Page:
After three and a half hours on the rutted, zigzagging road, we reached the confluence overlook. I had never been there before; the vistas stretching beneath me took my breath away. I sat on the edge of a limestone cliff and stared down at the confluence, 3,000 feet below me to the south. A few specks in the river were rafters approaching the junction with the Little Colorado. Only the occasional whine of a helicopter on a scenic tour marred the silence. For long minutes, I gazed at the buttes, pinnacles and side canyons receding into the distance. Here, I thought, were the great loneliness and sublimity that had so captivated Teddy Roosevelt.
I pulled out the diagram from the Confluence Partners website showing the 420 acres of infrastructure planned for the upper terminus, and in my mind’s eye tried to map it onto the serene emptiness of the plateau. I envisioned a paved circle loop, surrounded by a boutique hotel here, a shopping plaza there, a restaurant over there, an amphitheater next to it, adjoined by the Native American visitor center—with the ceaseless thrum of the tramway for background music.
Renae Yellowhorse had brought three granddaughters—10-year-old Lamia, 9-year-old Jaderrae, and 4-year-old Evangeline—for their first visit to the overlook. At first the kids seemed intimidated, even scared, cowering behind their grandmother’s skirts. But then Yellowhorse produced some cornmeal, which the kids sprinkled at the edge of the canyon. “The wind carries it away with our prayers,” said Yellowhorse.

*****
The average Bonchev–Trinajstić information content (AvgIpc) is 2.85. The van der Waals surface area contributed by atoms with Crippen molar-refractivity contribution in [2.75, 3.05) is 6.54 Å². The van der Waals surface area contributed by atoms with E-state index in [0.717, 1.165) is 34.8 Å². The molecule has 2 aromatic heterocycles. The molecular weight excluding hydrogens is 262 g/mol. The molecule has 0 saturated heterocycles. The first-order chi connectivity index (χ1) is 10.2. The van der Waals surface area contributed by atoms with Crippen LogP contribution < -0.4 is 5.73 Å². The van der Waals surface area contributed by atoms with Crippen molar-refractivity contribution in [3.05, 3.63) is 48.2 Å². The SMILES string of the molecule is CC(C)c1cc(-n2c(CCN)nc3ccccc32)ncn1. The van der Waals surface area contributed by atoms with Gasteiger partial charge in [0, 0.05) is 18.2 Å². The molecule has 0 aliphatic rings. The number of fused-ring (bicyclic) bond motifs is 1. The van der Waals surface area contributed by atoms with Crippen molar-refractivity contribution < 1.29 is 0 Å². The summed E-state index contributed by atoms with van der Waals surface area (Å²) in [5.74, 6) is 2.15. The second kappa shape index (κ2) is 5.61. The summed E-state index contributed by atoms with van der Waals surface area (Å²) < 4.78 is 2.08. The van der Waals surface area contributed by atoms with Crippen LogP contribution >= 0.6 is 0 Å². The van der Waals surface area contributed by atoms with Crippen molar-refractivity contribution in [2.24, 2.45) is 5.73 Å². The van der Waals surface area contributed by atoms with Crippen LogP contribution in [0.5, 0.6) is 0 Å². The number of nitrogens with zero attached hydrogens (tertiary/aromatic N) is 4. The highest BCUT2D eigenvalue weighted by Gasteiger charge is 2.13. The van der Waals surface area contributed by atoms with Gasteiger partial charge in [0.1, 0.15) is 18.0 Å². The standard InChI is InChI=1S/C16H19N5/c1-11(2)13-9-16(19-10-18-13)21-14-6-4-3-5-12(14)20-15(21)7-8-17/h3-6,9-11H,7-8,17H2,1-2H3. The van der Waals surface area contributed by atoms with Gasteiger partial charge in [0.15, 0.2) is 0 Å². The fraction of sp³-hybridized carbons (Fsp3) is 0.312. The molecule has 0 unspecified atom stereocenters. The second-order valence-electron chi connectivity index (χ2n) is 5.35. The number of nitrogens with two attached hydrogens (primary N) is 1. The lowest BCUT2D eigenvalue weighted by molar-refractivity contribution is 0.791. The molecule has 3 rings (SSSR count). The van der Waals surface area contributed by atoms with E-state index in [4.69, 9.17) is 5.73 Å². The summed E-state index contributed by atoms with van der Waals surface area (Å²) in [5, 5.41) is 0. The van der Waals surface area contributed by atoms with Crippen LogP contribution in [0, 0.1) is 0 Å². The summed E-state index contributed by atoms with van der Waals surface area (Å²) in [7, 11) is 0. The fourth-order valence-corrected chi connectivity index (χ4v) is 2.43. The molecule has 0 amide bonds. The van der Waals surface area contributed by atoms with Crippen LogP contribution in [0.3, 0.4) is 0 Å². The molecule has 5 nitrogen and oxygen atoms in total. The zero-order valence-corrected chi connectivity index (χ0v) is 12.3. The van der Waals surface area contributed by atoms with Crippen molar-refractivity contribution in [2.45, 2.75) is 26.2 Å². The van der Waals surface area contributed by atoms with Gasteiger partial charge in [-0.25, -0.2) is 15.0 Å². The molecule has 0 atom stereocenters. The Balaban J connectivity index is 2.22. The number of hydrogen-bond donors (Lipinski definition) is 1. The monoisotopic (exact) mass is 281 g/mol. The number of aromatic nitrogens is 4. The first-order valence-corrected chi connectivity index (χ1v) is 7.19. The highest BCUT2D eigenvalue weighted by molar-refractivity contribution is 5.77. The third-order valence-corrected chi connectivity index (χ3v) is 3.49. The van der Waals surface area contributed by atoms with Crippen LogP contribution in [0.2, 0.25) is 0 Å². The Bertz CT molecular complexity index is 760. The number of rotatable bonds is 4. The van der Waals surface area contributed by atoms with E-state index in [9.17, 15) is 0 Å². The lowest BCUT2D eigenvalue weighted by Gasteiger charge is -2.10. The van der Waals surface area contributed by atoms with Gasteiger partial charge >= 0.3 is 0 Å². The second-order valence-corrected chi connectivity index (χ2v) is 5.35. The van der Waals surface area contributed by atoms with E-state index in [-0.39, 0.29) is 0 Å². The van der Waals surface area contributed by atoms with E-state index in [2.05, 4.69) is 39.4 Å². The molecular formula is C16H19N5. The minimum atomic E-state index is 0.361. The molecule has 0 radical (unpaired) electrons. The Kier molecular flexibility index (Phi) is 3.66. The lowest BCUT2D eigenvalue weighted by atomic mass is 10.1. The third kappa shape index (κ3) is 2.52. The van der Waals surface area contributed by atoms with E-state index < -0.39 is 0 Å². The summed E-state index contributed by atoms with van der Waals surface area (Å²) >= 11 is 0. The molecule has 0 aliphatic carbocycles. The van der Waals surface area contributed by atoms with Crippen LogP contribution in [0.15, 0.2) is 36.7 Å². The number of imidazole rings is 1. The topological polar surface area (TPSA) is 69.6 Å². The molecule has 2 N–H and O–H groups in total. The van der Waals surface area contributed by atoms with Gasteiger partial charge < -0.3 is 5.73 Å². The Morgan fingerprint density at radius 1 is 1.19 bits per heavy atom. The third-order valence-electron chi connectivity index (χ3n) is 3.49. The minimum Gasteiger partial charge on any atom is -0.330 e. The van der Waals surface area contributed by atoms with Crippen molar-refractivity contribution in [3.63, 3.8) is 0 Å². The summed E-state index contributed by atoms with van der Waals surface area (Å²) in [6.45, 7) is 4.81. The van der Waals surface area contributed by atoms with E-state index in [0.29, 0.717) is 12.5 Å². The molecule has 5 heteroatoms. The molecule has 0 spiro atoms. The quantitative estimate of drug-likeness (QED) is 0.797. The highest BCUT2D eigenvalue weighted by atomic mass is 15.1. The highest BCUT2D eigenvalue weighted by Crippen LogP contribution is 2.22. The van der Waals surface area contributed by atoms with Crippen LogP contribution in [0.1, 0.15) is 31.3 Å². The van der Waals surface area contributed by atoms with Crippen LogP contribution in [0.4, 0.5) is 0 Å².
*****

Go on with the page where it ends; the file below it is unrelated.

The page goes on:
Then the girls performed a hoop dance, symbolic of the forces of nature. Afterward, Yellowhorse sat near the rim and addressed us, her companions on this journey, in a soft monologue. “I want to share a dream I had last week,” she said. “I dreamed about buildings here, all over. Tepees, even though we never lived in tepees. Garish signs. ‘Buy your Indian moccasins here’—except they were made in Taiwan. In my dream, they were shutting down the tram. They were tearing down the buildings. Finally they listened to us. But I didn’t know how to feel.”
She took a deep breath, starting to choke up. “They come in with their empty promises, dividing the people. It hurts me very much. If they come in and build their walls, they’ll tear out the heart of mother earth.”
“The Holy Beings will be distracted by the lights and the noise. They won’t be able to hear our prayers.”
Yellowhorse gestured at her granddaughters, sitting in mute attention. “I want them to see this place just as their ancestors did. The same rocks, the same water. And I want their grandchildren to see it, too. To know the Holy Beings are here.”